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University of Waterloo researchers develop method to detect early-stage breast cancer in two minutes


University of Waterloo researchers say they’ve developed a method to detect breast cancer in women early enough for them to receive lifesaving treatment.

The technology aims to be more accurate, cheaper and safer than common diagnostic tools used now, such as X-ray mammography, ultrasound and magnetic resonance imaging (MRI).

“Mammography is not fully effective, especially for women with dense breasts,” said Omar Ramahi, lead researcher and a professor in the department of electrical and computer engineering.

Ramahi has been looking at ways to enhance early detection since 2001. He’s noticed the gaps that exist in current practices. For starters, he says X-ray mammography can only be performed on a patient once a year or every other year.

“That is a long period. Sometimes cancer advances in that time,” he said.

Ramahi also pointed to the health risks associated with frequent testing using current practices.

“There’s potentially hazardous radiation,” said Ramahi.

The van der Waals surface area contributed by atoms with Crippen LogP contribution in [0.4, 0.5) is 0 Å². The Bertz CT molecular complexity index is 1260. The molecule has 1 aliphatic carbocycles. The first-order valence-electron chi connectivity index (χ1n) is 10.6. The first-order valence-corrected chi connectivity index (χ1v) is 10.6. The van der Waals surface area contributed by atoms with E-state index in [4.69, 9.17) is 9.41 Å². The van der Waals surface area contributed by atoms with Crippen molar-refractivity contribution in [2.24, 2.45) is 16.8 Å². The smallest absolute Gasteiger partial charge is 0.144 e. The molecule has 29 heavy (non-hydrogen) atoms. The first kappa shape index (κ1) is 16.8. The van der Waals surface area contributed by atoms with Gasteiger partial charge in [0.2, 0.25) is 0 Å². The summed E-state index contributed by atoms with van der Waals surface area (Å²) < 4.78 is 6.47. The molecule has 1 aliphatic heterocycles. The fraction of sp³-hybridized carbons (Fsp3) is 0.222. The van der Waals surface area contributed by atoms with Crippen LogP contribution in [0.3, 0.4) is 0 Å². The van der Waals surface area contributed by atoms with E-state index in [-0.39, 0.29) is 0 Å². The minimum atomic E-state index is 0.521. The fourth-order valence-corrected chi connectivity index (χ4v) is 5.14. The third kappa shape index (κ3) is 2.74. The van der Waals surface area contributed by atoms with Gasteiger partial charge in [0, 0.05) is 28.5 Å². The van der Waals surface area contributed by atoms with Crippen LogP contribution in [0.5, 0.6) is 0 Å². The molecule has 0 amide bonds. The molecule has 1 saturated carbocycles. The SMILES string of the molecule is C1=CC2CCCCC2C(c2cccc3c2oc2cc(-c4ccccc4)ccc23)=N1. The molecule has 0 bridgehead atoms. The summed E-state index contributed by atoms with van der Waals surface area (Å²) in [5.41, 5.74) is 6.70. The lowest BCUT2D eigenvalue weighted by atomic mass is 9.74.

So his team of researchers has worked to find a better option. They’ve created a diagnostic device that somewhat mimics X-ray mammography, but without its drawbacks.

“The summary of that discovery is that very low frequency behaves like X-rays,” he said.

Low-frequency electromagnetic energy is emitted from an antenna. Once the energy penetrates a patient’s breasts it is picked up by a circuit board.

“It also uses artificial intelligence (AI) to enhance the interpretation,” he said.

AI interprets the pictures from the circuit board, removing the need for a human technician to review the results. And those results are detected rather quickly.

“An immediate impression,” said Ramahi. "One to two minutes."

Ultimately, the hope is to detect breast cancer in women early enough so they can receive lifesaving treatment.

“They will feel much more at ease and the chances of detection are much easier and much higher,” Ramahi said.

Ramahi and his team are now hoping to get Health Canada's approval so their system can be tested on human subjects. The cost of each device is currently $2,000 to $3,000, but the team believes they can bring the price down even more.

They’re hopeful the device will become accessible enough for women to use with the same convenience and frequency as in-pharmacy blood pressure testing.

“I am very optimistic this can be a big game changer.”

More information about this work can be found in their research paper. Top Stories


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